Tooth extraction is the complete removal of a tooth, from the part of the tooth that you can see to the roots that are in the jawbone. Damage caused by tooth decay is the most common reason for a tooth's extraction. Other reasons for removing a tooth include infection or injury. Removing the tooth can help keep an infection from spreading to other parts of the mouth. And some teeth may be removed to prevent or correct crowding in the mouth.
Your dentist or an oral surgeon, who specializes in surgeries of the mouth, can remove a tooth. It can be done in the dentist's or oral surgeon's office.
The dentist first numbs the area around the tooth. You may also get medicine to help you relax. The dentist uses a special tool to grasp the tooth and lift it out of the tooth socket. You may feel a tug on the tooth as it is being removed. If the tooth breaks while being pulled, or if it doesn't come out in one piece, the dentist uses other tools to remove the rest of the tooth. After the tooth comes out, you will be given a piece of gauze to bite down on. This will help stop bleeding. You may need stitches. You will be told if and when you should come back to have the stitches removed.
You may have some pain, bleeding, or swelling afterward. The dentist may give you medicine for pain. The pain should steadily decrease in the days after the extraction.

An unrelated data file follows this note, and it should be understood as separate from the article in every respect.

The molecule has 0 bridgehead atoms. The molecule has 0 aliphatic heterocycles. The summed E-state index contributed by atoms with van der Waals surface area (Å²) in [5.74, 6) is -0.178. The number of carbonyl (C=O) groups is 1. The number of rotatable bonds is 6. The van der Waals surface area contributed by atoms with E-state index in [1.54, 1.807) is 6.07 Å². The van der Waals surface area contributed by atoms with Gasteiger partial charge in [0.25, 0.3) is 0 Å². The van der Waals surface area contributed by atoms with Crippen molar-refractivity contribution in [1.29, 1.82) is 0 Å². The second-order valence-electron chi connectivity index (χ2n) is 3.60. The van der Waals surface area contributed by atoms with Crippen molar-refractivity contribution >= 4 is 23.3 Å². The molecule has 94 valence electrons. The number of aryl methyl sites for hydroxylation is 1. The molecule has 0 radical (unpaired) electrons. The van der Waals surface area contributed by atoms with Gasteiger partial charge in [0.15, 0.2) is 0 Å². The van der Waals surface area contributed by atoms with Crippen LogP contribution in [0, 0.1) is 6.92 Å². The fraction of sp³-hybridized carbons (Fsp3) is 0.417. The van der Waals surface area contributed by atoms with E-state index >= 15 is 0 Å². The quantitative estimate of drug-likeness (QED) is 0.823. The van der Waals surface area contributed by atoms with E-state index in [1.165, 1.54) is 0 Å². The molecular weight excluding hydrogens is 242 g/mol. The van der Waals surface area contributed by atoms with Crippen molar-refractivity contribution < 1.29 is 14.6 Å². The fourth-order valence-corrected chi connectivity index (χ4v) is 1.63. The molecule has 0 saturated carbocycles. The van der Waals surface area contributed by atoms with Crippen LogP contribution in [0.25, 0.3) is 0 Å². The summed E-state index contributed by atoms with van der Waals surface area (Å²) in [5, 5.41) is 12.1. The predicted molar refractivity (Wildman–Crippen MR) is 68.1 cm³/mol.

A blood clot will form in the tooth socket after the extraction. The clot protects the bone during healing. If that blood clot gets loose or comes out of the socket, you may have a dry socket, which exposes the bone. A dry socket may last for several days and can cause severe pain. If you get a dry socket, your dentist can treat it with medicine.
You and your dentist may want to discuss options to replace the removed tooth. Options include an implant, a denture, or a bridge.
Follow-up care is a key part of your treatment and safety. Be sure to make and go to all appointments, and call your dentist if you are having problems. It's also a good idea to know your test results and keep a list of the medicines you take.
Call your dentist now or seek immediate medical care if:
Watch closely for changes in your health, and be sure to contact your dentist if:
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Current as of:
August 9, 2016
Adam Husney, MD - Family Medicine
& Arden Christen, DDS, MSD, MA, FACD - Dentistry & Steven K. Patterson, BS, DDS, MPH - Dentistry
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